What’s growing at the Harriet Irving Botanical Gardens: Beyond Blossoms

What’s growing at the Harriet Irving Botanical Gardens: Beyond Blossoms
By Melanie Priesnitz

The next time you visit a garden, I invite you to ignore all of the pretty flowers and try to focus on observing the diversity and beauty of plants beyond their blooms. As a beautiful human is so much more than a pretty face, plants hold great allure beyond their blossoms. If you look deeply into a garden you’ll see a myriad of interesting textures, shapes, sizes, and patterns. The plant world is a vastly diverse one, which is easy to see for yourself when you start looking closely at the different types of leaves, veins, stems, and endless shades of green.

If you’ve been stalking foliage in the Botanical Garden or in marshlands around Nova Scotia you may have noticed a striking enormous green plant with leaves the shape of arrowheads. Common Arrowhead (Sagittaria latifolia) is a beautiful leafy plant that can grow up to 6 feet tall in the right conditions. It thrives in shallow pools and muddy streams. Part of the beauty of this plant is that it has fed mammals for thousands of years. Arrowheads have edible tubers that grow underwater. They can be prepared similarly to potatoes, cooked for 30 minutes and topped with butter and a handful of spices. They don’t give up their tubers easily as they often grow a great distance from the above-water section of the plant; so a certain amount of hoeing, raking, and mucking about in the water is necessary to enjoy this tasty treat.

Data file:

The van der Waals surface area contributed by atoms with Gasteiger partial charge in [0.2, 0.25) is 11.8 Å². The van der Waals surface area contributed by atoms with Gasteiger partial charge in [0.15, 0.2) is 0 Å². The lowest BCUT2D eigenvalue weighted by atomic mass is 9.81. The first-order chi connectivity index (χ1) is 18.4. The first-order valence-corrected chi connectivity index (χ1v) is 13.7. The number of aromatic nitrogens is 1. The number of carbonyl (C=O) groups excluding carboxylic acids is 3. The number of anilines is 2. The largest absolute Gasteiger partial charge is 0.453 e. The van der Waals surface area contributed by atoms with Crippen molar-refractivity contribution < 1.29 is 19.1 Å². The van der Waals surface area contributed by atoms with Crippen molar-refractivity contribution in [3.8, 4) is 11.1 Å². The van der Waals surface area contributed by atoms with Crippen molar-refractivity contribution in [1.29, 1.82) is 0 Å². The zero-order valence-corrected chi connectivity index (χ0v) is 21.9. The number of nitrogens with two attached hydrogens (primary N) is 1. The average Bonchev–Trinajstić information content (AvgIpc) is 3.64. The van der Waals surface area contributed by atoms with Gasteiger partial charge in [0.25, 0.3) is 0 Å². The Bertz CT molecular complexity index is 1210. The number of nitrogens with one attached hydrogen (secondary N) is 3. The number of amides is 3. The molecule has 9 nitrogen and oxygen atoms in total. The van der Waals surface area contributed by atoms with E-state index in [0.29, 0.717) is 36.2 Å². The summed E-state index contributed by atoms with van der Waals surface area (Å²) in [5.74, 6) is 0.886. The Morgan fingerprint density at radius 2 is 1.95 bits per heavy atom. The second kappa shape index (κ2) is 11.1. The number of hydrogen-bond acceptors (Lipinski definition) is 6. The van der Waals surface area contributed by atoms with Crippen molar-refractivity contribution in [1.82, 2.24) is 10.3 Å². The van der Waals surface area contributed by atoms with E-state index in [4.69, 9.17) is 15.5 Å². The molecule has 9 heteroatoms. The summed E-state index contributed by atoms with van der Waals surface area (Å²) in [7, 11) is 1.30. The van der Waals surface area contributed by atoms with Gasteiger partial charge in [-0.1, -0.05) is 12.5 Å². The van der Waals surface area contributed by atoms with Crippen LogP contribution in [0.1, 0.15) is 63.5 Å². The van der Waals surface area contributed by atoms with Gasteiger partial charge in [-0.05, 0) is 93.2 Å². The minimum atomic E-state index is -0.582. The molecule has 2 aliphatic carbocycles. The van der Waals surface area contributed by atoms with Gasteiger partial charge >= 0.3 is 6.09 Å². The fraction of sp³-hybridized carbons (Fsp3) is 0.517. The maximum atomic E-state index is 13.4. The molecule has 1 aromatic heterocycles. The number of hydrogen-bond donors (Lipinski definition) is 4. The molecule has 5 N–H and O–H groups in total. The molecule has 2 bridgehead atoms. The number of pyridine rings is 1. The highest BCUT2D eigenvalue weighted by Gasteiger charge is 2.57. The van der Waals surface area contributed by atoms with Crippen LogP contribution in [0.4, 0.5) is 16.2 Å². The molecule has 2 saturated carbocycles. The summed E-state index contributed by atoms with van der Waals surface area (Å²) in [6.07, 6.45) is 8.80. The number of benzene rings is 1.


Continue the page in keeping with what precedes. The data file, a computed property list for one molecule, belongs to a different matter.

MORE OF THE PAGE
We’re entering September, which for many is a time to return to the classroom, so I encourage you to spend some time outside in the living classroom at the Harriet Irving Botanical gardens getting to know some of your local plants and their stories. Plants hold a great deal of mystique and are filled with lore, tales, and knowledge if you slow down enough to learn from them. If we stop paying attention to plants and learning their names and secrets there’s a good chance that future generations will no longer care about them enough to ensure plant conservation is made a priority.

Harriet Irving Botanical Gardens
Acadia University